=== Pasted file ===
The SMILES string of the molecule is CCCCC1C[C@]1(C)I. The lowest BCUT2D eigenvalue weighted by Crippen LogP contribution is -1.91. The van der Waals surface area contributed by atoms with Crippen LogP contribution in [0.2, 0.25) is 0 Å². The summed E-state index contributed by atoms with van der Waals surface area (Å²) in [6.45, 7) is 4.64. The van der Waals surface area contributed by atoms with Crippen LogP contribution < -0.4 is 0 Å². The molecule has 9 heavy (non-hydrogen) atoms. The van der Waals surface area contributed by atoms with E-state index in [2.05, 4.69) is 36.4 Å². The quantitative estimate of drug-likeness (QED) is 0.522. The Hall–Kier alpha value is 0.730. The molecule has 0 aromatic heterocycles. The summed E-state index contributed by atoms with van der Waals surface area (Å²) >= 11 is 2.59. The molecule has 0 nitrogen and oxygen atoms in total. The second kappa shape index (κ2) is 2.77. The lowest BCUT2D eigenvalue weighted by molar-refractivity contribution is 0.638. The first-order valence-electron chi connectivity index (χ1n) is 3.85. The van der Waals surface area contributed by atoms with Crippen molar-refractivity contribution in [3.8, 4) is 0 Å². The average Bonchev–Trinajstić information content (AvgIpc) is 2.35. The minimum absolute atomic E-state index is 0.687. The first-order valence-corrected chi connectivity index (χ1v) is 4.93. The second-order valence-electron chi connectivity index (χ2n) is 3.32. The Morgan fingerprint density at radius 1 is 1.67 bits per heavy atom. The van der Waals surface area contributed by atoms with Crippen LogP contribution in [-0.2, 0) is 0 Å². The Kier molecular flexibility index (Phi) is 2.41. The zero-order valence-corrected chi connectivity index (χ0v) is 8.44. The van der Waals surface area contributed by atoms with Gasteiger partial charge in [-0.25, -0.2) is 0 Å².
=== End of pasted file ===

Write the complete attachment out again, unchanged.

The SMILES string of the molecule is CCCCC1C[C@]1(C)I. The lowest BCUT2D eigenvalue weighted by Crippen LogP contribution is -1.91. The van der Waals surface area contributed by atoms with Crippen LogP contribution in [0.2, 0.25) is 0 Å². The summed E-state index contributed by atoms with van der Waals surface area (Å²) in [6.45, 7) is 4.64. The van der Waals surface area contributed by atoms with Crippen LogP contribution < -0.4 is 0 Å². The molecule has 9 heavy (non-hydrogen) atoms. The van der Waals surface area contributed by atoms with E-state index in [2.05, 4.69) is 36.4 Å². The quantitative estimate of drug-likeness (QED) is 0.522. The Hall–Kier alpha value is 0.730. The molecule has 0 aromatic heterocycles. The summed E-state index contributed by atoms with van der Waals surface area (Å²) >= 11 is 2.59. The molecule has 0 nitrogen and oxygen atoms in total. The second kappa shape index (κ2) is 2.77. The lowest BCUT2D eigenvalue weighted by molar-refractivity contribution is 0.638. The first-order valence-electron chi connectivity index (χ1n) is 3.85. The van der Waals surface area contributed by atoms with Crippen molar-refractivity contribution in [3.8, 4) is 0 Å². The average Bonchev–Trinajstić information content (AvgIpc) is 2.35. The minimum absolute atomic E-state index is 0.687. The first-order valence-corrected chi connectivity index (χ1v) is 4.93. The second-order valence-electron chi connectivity index (χ2n) is 3.32. The Morgan fingerprint density at radius 1 is 1.67 bits per heavy atom. The van der Waals surface area contributed by atoms with Crippen LogP contribution in [-0.2, 0) is 0 Å². The Kier molecular flexibility index (Phi) is 2.41. The zero-order valence-corrected chi connectivity index (χ0v) is 8.44. The van der Waals surface area contributed by atoms with Gasteiger partial charge in [-0.25, -0.2) is 0 Å².